We see that for the option that is out of the money, it is 10% out of the money, so

0.9k, the current stock price is less than K.

So if the option were to expire today, you'd get nothing.

And therefore, what we see is that the delta decreases, and it decreases toward

0 as the time to maturity decreases toward 0.

Similarly, the in the money option, where S0 equals 1.1k.

So therefore, remember the payoff of the option is equal to the maximum of ST

minus K and 0. So if S, T, is equal to 1.1 k, well this

would be equal to 1 K, so it's in the money.

And what we see here is, that, as the time to majority goes towards 0, the

delta of this in the money option, goes towards 1.

And that be, and that is because as the time to maturity goes towards 0 would

become more and more likely to exercise the option.

And so the option behaves more and more like ST minus K, because this maximum is

going to be equal to ST minus K as the time to maturity goes to 0.

And of course, the partial derivative of this expression here is equal to 1 and

that's why the delta goes to 1. On the other hand, down here in the 10%

out of the money case well then this is going to behave like 0.

If we're out of the money, it's going to behave like 0.

As the time to maturity goes to 0 and therefore, the partial derivative of this

will be equal to 0 and that's what we're seeing here.

Perhaps the more interesting case is when the option is at the money and K equals

S0. Well, then in that case, and I'm talking

approximately here, the chances of exercising approach 50%.

So, basically, there's a 50% chance of exercising and 50% chance of not

exercising. And it turns out and it can be confirmed

by differentiating the Black-Scholes formula, or calculate the expression we

saw on the earlier slide that the delta actually approaches 0.5.

The gamma of an option is the partial derivative of the options delta with

respect to the price of the underlying security.

So, the gamma measures the sensitivity of the option delta to the price of the

underlying security. The gamma of a call option is therefore

given to us by delta 2C delta S squared, and again it's somewhat tedious but it

can easily be calculated using basic calculus.

We can take the partial derivatives of the BlackâScholes formula to calculate

the gamma. If we do that we will find a sequel to

this expression here. E to the minus C time T, N of d1 divided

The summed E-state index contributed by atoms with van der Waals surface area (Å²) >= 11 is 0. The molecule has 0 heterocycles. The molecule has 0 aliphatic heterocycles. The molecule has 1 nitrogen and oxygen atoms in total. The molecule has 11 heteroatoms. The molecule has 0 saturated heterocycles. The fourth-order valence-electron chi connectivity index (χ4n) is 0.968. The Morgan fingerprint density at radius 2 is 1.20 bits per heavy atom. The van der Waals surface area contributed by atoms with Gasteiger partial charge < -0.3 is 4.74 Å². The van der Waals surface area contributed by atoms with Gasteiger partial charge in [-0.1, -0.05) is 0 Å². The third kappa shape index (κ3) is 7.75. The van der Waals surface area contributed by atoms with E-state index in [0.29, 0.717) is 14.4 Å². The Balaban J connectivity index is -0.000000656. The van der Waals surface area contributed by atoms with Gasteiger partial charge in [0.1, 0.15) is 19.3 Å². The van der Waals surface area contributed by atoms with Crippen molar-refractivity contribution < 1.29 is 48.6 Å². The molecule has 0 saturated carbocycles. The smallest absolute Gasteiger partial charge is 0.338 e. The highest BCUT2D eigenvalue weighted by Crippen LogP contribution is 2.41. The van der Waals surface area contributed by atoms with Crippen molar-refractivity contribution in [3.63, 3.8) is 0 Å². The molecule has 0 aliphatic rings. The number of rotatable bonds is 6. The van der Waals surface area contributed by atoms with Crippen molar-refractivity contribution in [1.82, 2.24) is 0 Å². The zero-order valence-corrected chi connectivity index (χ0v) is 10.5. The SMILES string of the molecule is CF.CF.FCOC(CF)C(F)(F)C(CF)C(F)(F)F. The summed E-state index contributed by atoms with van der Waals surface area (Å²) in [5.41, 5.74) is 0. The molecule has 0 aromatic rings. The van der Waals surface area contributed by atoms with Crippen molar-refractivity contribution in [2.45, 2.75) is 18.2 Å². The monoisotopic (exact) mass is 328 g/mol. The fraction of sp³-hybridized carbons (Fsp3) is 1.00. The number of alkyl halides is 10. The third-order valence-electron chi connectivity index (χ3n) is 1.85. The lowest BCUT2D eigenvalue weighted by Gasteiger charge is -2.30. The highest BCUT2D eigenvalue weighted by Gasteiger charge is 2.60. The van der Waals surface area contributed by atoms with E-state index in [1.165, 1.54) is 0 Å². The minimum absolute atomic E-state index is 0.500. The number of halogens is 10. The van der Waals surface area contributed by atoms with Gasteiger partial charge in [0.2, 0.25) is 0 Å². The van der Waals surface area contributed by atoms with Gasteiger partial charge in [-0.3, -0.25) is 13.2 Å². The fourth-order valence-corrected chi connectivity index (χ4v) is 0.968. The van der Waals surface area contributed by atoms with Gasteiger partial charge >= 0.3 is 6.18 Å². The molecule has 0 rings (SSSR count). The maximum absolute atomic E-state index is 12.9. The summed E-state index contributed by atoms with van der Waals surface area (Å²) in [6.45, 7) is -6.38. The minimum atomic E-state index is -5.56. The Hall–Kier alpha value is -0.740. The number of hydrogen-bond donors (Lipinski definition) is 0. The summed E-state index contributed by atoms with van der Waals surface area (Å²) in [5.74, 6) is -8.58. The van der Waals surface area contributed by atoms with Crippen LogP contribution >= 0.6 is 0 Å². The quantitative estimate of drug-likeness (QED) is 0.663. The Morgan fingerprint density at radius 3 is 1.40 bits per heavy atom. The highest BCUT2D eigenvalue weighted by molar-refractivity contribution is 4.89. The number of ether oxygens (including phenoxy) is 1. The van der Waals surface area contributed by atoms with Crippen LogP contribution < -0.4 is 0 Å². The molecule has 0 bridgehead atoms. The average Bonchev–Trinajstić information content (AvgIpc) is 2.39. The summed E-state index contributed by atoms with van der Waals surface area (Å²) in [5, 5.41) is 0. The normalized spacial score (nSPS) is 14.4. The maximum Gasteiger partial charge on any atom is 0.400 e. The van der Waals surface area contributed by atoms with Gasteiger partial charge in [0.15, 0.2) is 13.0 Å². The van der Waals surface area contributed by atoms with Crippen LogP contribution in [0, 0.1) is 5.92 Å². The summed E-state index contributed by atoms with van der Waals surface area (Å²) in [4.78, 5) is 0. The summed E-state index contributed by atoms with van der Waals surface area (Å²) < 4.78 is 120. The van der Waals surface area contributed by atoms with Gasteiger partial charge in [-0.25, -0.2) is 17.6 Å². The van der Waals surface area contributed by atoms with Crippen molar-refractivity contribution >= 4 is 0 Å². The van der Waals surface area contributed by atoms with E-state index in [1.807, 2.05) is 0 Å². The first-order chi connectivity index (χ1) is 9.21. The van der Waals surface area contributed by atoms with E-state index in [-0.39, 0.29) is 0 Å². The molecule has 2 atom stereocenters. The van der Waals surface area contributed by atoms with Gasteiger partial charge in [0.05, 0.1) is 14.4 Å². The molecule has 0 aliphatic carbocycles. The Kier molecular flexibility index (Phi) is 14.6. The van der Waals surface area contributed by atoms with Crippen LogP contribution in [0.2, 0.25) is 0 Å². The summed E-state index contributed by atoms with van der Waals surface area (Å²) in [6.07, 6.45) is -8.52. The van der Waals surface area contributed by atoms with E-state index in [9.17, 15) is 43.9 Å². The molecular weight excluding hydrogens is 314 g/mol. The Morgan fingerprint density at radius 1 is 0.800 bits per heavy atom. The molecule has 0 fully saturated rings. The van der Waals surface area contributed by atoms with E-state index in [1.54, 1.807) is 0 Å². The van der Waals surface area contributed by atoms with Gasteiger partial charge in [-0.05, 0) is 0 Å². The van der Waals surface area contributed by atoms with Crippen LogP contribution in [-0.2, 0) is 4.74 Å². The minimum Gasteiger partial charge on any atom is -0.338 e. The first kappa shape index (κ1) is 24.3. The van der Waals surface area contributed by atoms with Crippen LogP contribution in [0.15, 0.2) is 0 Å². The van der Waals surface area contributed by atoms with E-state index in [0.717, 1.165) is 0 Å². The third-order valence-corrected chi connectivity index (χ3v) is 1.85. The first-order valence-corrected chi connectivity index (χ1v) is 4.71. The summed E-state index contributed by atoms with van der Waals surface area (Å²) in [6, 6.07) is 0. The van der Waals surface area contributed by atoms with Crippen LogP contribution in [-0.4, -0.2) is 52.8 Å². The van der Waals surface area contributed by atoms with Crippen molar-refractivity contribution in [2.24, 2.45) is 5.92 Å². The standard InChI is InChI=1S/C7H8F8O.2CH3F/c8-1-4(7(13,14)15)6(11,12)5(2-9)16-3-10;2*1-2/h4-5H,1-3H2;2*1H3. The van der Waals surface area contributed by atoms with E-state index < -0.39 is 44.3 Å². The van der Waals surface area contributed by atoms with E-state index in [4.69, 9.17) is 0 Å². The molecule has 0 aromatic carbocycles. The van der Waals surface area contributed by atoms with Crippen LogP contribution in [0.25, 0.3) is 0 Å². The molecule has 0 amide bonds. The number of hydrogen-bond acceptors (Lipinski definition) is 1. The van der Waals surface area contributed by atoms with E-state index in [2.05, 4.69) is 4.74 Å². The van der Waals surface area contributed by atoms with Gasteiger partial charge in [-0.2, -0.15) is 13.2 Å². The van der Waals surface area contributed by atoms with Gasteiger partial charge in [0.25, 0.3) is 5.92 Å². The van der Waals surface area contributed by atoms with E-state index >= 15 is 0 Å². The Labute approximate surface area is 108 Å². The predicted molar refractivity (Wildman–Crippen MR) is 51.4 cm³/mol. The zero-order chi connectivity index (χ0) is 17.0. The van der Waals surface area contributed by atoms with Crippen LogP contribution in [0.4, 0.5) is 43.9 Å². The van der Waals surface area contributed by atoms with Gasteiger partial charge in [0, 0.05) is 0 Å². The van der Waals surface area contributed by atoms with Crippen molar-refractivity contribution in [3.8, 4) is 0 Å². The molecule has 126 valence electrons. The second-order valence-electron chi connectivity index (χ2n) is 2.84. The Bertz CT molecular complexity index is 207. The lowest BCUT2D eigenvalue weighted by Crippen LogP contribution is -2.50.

sigma S square root T. How about the gamma of the European put

option? Well that's easily calculated from

put-call parity. So put-call parity is given to us here.

So therefore, we can actually say that P, is equal to C, plus e to the minus rt

times K, minus e to the minus cT times S. So we can therefore, see the delta 2p,

delta s squared is equal to delta 2c delta s squared.

Well, plus 0 minus 0 because the second partial derivative of this is equal to 0.

And the second partial derivative of this with respect to S is equal to 0.

So therefore, we see that, see that the gamma for put option is equal to the

gamma for a call option. So, once we know the gamma for European

call option we therefore we have the gamma for European put option.

And in fact, you can see that this expression is always greater than are

equal to 0. So the gamma for European options is

always positive. this is due to what's called option

convexity. Here is the plot of the gamma for

European options is, as time to maturity varies.

So, the gamma here is a function of the stock price, and we've got three

different times to maturity. 0.05 years, 0.25 years and 0.5 years as

we saw before. Notice that the gamma is steepest for the

shortest maturity. So, in this case, for T equals 0.05 years

i.e approximately two and half weeks to maturity, we see that the gammas are very

steep around the strike of K equals 100. But we also see that it falls away to 0

much faster than the option when T equals 0.25 or the option when T equals 0.5

years. The reason is as follows, the delta of

the European option when T equals 0.05 years, well, it's going to be a half, or

approximately a half when the stock prices at the strike K.

But as the stock price goes up, the delta's going to move towards 1 and it's

going to move towards 1 much faster than the options with the higher time to

maturity. Similarly, as the stock price falls below

the strike of 100, the delta of the call option is going to move towards 0.

And it's going to move towards 0 much faster than the delta of the options with

times to maturity of 0.25 and 0.5 years. So this actually is, another, this plot

here is just another way of looking at this plot.